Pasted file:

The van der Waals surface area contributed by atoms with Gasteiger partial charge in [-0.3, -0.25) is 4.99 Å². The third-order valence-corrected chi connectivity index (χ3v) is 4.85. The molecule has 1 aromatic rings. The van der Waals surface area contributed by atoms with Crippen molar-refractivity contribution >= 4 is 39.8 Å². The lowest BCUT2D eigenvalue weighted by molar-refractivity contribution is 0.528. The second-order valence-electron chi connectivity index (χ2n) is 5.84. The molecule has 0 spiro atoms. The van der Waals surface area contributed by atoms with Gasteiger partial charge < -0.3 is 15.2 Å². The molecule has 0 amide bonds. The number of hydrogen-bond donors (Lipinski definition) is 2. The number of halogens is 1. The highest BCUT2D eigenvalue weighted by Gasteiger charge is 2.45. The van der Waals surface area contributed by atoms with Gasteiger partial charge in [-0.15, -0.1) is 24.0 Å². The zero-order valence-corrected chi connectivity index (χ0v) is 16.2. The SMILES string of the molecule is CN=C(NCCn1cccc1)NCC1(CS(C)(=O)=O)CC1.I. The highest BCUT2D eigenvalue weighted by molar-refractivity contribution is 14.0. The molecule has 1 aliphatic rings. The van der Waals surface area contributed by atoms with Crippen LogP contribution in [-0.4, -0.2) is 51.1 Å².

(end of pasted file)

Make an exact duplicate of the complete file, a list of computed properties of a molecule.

The van der Waals surface area contributed by atoms with Gasteiger partial charge in [-0.3, -0.25) is 4.99 Å². The third-order valence-corrected chi connectivity index (χ3v) is 4.85. The molecule has 1 aromatic rings. The van der Waals surface area contributed by atoms with Crippen molar-refractivity contribution >= 4 is 39.8 Å². The lowest BCUT2D eigenvalue weighted by molar-refractivity contribution is 0.528. The second-order valence-electron chi connectivity index (χ2n) is 5.84. The molecule has 0 spiro atoms. The van der Waals surface area contributed by atoms with Gasteiger partial charge < -0.3 is 15.2 Å². The molecule has 0 amide bonds. The number of hydrogen-bond donors (Lipinski definition) is 2. The number of halogens is 1. The highest BCUT2D eigenvalue weighted by Gasteiger charge is 2.45. The van der Waals surface area contributed by atoms with Gasteiger partial charge in [-0.15, -0.1) is 24.0 Å². The zero-order valence-corrected chi connectivity index (χ0v) is 16.2. The SMILES string of the molecule is CN=C(NCCn1cccc1)NCC1(CS(C)(=O)=O)CC1.I. The highest BCUT2D eigenvalue weighted by molar-refractivity contribution is 14.0. The molecule has 1 aliphatic rings. The van der Waals surface area contributed by atoms with Crippen LogP contribution in [-0.4, -0.2) is 51.1 Å².